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Quote from: MikeS on 21/01/2012 13:57:18The most accurate clock is the speed of light in a vacuum. Presumably you mean the distance light travels (speed requires knowledge of time), but then you're back to the problem of distance, so it's really a pretty lousy clock.
The most accurate clock is the speed of light in a vacuum.
Quote from: CliffordK on 21/01/2012 20:04:55as well as precisely knowing either distance, or time, the remaining factor can be calculated.But you don't know the distance precisely which is why light does not make a very good clock. Atomic clocks avoid this problem by using some sort of atomic activity instead.
as well as precisely knowing either distance, or time, the remaining factor can be calculated.
We already have clocks that (just about) run at measurably different rates on the top floor of the building, compared to the ground floor.Any proper clock will do the same. What's the point of using some exotic alloy?Surely it's easier to use something that isn't so critically dependent on the physical size of something?For example, the wavelength of microwaves emitted or absorbed by some bunch of atoms is practically independent of the size of the container they are in.The effect of gravity can be accounted for by using atoms that are in free fall at the time of the measurement.http://en.wikipedia.org/wiki/Atomic_fountain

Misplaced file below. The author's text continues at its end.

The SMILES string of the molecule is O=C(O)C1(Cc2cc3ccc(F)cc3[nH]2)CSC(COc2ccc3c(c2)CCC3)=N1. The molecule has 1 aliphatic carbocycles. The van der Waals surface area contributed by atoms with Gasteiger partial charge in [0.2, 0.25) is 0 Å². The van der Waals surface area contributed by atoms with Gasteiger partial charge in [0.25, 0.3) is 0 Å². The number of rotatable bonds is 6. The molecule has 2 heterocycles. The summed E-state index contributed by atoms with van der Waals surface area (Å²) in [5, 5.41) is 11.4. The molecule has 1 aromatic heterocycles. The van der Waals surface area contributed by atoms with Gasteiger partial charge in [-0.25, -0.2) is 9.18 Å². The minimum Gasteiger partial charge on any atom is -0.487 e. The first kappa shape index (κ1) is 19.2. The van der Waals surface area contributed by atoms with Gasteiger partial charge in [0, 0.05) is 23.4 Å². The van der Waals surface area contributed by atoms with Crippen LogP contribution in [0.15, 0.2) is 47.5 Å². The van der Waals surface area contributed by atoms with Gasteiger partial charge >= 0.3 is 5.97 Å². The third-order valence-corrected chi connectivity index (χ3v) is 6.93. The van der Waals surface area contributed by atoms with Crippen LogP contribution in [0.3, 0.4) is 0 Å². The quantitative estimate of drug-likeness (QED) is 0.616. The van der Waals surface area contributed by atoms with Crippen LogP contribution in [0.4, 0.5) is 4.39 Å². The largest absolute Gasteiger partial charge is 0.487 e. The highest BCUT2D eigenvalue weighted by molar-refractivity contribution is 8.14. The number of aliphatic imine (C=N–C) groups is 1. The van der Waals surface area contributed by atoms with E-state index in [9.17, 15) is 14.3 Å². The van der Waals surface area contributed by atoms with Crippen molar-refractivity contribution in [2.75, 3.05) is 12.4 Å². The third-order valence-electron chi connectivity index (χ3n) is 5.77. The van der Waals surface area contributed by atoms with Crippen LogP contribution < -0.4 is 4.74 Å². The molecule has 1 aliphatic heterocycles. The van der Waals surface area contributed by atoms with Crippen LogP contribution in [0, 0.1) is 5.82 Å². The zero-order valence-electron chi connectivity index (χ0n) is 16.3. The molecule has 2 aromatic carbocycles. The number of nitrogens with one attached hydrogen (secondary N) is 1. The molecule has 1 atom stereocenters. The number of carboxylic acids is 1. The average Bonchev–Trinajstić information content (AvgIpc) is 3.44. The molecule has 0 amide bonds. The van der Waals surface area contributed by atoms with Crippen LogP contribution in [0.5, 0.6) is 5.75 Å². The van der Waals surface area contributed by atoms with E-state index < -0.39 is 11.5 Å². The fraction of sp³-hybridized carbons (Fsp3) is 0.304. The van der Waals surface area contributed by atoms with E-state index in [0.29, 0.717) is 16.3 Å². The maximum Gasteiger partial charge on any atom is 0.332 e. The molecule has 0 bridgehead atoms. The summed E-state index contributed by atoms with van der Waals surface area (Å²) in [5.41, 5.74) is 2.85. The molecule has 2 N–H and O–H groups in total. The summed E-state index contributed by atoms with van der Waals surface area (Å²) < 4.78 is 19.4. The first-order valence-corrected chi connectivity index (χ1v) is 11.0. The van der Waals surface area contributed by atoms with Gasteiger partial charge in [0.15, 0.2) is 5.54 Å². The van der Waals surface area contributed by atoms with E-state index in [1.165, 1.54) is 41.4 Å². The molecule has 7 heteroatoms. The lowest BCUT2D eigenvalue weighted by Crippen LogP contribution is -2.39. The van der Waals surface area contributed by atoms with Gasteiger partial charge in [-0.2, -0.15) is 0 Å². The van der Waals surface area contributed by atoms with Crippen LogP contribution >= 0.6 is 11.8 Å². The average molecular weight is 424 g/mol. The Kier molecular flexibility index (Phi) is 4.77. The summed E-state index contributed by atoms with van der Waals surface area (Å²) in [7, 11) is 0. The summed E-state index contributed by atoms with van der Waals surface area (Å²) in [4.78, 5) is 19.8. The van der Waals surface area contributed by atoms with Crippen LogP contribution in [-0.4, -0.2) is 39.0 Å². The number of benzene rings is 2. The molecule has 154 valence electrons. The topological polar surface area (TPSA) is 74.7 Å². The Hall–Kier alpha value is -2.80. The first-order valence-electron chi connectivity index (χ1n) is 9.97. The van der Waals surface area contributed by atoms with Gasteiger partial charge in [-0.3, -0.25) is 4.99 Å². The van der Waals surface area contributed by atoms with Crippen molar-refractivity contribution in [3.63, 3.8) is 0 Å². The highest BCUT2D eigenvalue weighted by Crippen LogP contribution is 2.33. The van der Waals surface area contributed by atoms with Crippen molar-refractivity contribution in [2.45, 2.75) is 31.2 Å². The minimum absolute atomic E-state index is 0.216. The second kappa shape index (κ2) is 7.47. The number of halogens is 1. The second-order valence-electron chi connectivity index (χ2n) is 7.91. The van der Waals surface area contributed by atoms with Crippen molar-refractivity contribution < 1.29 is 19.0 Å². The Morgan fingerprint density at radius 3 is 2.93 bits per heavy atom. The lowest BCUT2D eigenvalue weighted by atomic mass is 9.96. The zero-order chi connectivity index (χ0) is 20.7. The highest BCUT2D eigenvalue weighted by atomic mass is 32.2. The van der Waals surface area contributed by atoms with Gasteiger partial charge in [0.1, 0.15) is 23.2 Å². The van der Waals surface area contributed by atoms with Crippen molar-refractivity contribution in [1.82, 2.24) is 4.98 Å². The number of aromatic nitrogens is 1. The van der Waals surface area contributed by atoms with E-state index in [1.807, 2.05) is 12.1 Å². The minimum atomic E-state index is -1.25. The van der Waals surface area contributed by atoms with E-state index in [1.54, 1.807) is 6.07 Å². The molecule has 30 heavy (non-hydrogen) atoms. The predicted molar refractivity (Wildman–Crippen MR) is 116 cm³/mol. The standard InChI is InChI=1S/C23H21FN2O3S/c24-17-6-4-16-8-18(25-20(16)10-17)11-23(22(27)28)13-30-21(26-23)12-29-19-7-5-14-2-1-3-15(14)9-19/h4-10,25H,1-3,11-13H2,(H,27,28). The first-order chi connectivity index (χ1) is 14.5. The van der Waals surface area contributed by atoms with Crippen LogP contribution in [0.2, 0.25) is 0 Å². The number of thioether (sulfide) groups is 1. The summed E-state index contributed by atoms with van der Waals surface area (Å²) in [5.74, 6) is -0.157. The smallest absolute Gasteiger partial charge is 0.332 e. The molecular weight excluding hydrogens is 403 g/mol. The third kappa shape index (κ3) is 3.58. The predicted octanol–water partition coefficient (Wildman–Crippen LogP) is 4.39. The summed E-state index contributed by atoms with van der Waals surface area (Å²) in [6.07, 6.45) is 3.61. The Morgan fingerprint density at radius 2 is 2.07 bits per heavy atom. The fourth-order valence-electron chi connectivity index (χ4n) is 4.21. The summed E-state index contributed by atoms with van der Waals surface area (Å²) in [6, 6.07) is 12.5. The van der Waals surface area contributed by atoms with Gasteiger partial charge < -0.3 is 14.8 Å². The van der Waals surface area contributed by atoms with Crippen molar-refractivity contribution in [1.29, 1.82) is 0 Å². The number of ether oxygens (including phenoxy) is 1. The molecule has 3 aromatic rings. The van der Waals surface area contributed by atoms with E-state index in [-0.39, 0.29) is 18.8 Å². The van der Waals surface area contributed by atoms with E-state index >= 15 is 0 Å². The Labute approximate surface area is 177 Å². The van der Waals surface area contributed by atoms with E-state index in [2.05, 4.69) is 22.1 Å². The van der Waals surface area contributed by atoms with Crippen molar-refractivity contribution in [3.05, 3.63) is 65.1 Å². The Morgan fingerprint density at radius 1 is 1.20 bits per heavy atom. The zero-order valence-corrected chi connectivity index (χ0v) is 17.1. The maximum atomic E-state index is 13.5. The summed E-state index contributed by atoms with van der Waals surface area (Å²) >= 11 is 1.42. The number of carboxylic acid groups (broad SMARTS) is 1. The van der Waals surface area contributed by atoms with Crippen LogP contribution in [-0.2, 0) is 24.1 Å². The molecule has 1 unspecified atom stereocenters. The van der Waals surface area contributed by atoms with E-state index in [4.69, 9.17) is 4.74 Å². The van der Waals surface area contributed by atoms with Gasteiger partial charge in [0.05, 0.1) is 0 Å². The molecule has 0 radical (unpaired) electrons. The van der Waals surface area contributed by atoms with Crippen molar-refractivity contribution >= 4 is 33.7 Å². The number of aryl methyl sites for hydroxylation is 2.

"If one could find a material that did not expand with relativity"What are you going to measure it with?You need to compare it to the definition of the metre.That definition is expressed in terms of the speed of light.
That definition is expressed in terms of the speed of light.Light is affected by relativity.
"The hyperfine transition state clocks are considered accurate to 15 decimal points, but all fail to remain synchronized if moved more than a few feet apart, "Not if you move them slowly enough and keep them at the same height.